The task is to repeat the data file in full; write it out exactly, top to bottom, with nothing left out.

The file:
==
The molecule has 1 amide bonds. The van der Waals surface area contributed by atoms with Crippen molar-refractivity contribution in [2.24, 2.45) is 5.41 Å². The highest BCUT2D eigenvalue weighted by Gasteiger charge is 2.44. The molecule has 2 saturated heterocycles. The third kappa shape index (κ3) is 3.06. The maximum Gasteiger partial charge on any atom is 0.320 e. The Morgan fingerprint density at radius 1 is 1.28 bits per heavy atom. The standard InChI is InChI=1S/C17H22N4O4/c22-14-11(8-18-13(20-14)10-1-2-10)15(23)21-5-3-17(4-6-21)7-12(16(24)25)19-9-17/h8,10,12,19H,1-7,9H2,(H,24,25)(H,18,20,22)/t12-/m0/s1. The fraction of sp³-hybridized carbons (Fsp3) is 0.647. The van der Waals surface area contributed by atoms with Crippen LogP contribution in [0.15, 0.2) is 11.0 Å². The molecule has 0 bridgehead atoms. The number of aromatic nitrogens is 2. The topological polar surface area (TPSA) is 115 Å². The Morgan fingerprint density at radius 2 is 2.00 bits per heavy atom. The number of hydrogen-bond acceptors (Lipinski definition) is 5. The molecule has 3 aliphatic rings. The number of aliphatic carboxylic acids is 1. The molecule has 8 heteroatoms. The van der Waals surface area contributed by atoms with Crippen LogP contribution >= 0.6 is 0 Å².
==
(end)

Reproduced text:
The molecule has 1 amide bonds. The van der Waals surface area contributed by atoms with Crippen molar-refractivity contribution in [2.24, 2.45) is 5.41 Å². The highest BCUT2D eigenvalue weighted by Gasteiger charge is 2.44. The molecule has 2 saturated heterocycles. The third kappa shape index (κ3) is 3.06. The maximum Gasteiger partial charge on any atom is 0.320 e. The Morgan fingerprint density at radius 1 is 1.28 bits per heavy atom. The standard InChI is InChI=1S/C17H22N4O4/c22-14-11(8-18-13(20-14)10-1-2-10)15(23)21-5-3-17(4-6-21)7-12(16(24)25)19-9-17/h8,10,12,19H,1-7,9H2,(H,24,25)(H,18,20,22)/t12-/m0/s1. The fraction of sp³-hybridized carbons (Fsp3) is 0.647. The van der Waals surface area contributed by atoms with Crippen LogP contribution in [0.15, 0.2) is 11.0 Å². The molecule has 0 bridgehead atoms. The number of aromatic nitrogens is 2. The topological polar surface area (TPSA) is 115 Å². The Morgan fingerprint density at radius 2 is 2.00 bits per heavy atom. The number of hydrogen-bond acceptors (Lipinski definition) is 5. The molecule has 3 aliphatic rings. The number of aliphatic carboxylic acids is 1. The molecule has 8 heteroatoms. The van der Waals surface area contributed by atoms with Crippen LogP contribution >= 0.6 is 0 Å².